“So Latvia vs. Slovakia, for example, those games will be sold out as well because in order to get the tickets to watch Canada play, you have to buy a package that includes some of the other games,” he said on Friday.

“The fact that there are still Team Canada tickets available, that tells you the demand is much lower than it usually is for this kind of event.”

WATCH l World junior tournament to go ahead amidst Hockey Canada controversy:

World junior hockey tournament to go ahead amidst Hockey Canada controversy

7 hours ago

Duration 2:07

Ticket sales for the World Junior Hockey Championships in Edmonton are below expectations as the tournament kicks of this week in the shadow of an ongoing sexual assault scandal at Hockey Canada.

The tournament runs from Aug. 9-20 at Rogers Place in Edmonton.

The initial 2022 championship in Edmonton and Red Deer, Alta., was called off Dec. 29 after just four days because of rising COVID-19 cases among players and officials, which forced game forfeitures.

The 10-country tournament will be minus Russia, barred from participating by the International Ice Hockey Federation because of that country’s invasion of Ukraine.

Holiday tradition

Around 1,500 tickets are still available for purchase on Ticketmaster to the first game between Czech Republic and Slovakia on Tuesday. About 1,300 tickets are available for the next day when Canada takes on Latvia. About 1,500 seats for the final game are also available with hundreds of other tickets to watch the 11-day tournament.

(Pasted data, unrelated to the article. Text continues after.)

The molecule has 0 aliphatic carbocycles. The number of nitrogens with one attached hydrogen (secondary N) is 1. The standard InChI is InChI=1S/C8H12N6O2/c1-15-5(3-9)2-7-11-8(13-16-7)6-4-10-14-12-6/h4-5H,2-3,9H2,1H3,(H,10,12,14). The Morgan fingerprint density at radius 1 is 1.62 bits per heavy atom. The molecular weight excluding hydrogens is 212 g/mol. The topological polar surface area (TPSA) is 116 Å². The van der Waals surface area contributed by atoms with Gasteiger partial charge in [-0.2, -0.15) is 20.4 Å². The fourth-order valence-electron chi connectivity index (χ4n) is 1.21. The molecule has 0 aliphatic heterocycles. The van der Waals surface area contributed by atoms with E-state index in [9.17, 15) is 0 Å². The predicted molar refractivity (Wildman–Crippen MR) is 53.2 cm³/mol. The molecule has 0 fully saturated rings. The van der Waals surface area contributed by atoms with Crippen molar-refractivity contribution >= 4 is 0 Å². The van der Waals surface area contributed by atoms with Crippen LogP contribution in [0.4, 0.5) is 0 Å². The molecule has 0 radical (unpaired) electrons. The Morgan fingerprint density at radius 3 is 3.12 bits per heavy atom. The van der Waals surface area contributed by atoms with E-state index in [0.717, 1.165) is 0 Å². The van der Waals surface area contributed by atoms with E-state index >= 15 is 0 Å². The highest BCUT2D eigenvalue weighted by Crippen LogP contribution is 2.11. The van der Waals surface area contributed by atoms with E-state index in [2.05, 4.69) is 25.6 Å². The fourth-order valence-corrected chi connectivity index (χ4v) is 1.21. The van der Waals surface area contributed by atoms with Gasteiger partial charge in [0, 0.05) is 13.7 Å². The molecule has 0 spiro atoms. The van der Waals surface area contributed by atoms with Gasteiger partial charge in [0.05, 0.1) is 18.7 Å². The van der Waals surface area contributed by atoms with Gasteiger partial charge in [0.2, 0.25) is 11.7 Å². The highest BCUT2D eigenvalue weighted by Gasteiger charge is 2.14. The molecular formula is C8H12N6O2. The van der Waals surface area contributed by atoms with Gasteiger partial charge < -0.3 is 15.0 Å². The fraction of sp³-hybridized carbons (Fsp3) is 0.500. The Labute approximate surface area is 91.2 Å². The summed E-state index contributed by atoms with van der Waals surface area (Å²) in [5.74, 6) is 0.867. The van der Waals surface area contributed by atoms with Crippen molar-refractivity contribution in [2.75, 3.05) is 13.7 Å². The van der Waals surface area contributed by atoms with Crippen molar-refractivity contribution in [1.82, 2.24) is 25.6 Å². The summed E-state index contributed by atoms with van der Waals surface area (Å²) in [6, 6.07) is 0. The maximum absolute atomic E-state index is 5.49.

This time of year, you probably already had plans to go to the lake … or do something summer-related.— Edmonton professor Dan Mason on poor ticket sales for an August world juniors

Mason said the timing of the games could be why interest is so low. The tournament typically runs over the Christmas holidays.

“Over the past 30 years or so, TSN has built the world juniors into this holiday event that people partake in,” he said.

“I watch it with my family over the [Christmas] break though so it’s kind of become part of our holiday tradition.

“This time of year, you probably already had plans to go to the lake, go to the mountains or do something summer-related. I don’t think we’re willing to give up those plans to watch hockey.”

Many people could also be waiting for a former judge on the Supreme Court of Canada to begin independently reviewing Hockey Canada’s governance amid calls for a change of leadership.

The review comes after members of the 2018 world junior team were accused of a group sexual assault after a gala event, and after Hockey Canada reached a settlement.

“I think there’s people who weren’t sure if they would go or not, and maybe deciding not to go because of that,” Mason said.

The CEO of Explore Edmonton, which promotes tourism in the Alberta capital, said in an email the marketing organization paused its promotion of the games in response to the allegations.